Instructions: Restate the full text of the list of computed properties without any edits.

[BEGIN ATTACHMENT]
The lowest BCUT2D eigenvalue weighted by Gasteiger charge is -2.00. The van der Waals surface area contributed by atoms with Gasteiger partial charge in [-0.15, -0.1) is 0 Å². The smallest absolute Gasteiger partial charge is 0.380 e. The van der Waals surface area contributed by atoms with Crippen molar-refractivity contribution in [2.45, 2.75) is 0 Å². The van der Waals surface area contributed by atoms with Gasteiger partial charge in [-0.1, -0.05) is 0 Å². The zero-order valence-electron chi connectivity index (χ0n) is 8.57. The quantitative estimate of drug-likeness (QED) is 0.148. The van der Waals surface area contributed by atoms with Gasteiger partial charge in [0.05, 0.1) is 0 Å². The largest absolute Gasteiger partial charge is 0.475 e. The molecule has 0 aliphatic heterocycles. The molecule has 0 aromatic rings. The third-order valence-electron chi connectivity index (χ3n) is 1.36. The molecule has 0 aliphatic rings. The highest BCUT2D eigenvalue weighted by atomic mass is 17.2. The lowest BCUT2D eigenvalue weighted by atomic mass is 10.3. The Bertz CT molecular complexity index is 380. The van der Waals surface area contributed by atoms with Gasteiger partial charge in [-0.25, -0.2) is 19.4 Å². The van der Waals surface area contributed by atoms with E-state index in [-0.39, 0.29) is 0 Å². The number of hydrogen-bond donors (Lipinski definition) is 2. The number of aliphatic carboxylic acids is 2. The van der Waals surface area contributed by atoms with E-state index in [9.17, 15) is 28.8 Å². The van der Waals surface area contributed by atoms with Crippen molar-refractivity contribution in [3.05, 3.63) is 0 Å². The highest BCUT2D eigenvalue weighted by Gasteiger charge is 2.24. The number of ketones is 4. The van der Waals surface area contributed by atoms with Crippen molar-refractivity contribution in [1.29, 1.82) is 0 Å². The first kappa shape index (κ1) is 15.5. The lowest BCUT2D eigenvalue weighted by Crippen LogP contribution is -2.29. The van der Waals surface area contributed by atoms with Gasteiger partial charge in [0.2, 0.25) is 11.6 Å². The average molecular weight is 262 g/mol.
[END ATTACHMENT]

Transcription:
The lowest BCUT2D eigenvalue weighted by Gasteiger charge is -2.00. The van der Waals surface area contributed by atoms with Gasteiger partial charge in [-0.15, -0.1) is 0 Å². The smallest absolute Gasteiger partial charge is 0.380 e. The van der Waals surface area contributed by atoms with Crippen molar-refractivity contribution in [2.45, 2.75) is 0 Å². The van der Waals surface area contributed by atoms with Gasteiger partial charge in [-0.1, -0.05) is 0 Å². The zero-order valence-electron chi connectivity index (χ0n) is 8.57. The quantitative estimate of drug-likeness (QED) is 0.148. The van der Waals surface area contributed by atoms with Gasteiger partial charge in [0.05, 0.1) is 0 Å². The largest absolute Gasteiger partial charge is 0.475 e. The molecule has 0 aliphatic heterocycles. The molecule has 0 aromatic rings. The third-order valence-electron chi connectivity index (χ3n) is 1.36. The molecule has 0 aliphatic rings. The highest BCUT2D eigenvalue weighted by atomic mass is 17.2. The lowest BCUT2D eigenvalue weighted by atomic mass is 10.3. The Bertz CT molecular complexity index is 380. The van der Waals surface area contributed by atoms with Gasteiger partial charge in [-0.25, -0.2) is 19.4 Å². The van der Waals surface area contributed by atoms with E-state index in [-0.39, 0.29) is 0 Å². The number of hydrogen-bond donors (Lipinski definition) is 2. The number of aliphatic carboxylic acids is 2. The van der Waals surface area contributed by atoms with E-state index in [9.17, 15) is 28.8 Å². The van der Waals surface area contributed by atoms with Crippen molar-refractivity contribution in [3.05, 3.63) is 0 Å². The highest BCUT2D eigenvalue weighted by Gasteiger charge is 2.24. The number of ketones is 4. The van der Waals surface area contributed by atoms with Crippen molar-refractivity contribution in [1.29, 1.82) is 0 Å². The first kappa shape index (κ1) is 15.5. The lowest BCUT2D eigenvalue weighted by Crippen LogP contribution is -2.29. The van der Waals surface area contributed by atoms with Gasteiger partial charge in [0.2, 0.25) is 11.6 Å². The average molecular weight is 262 g/mol.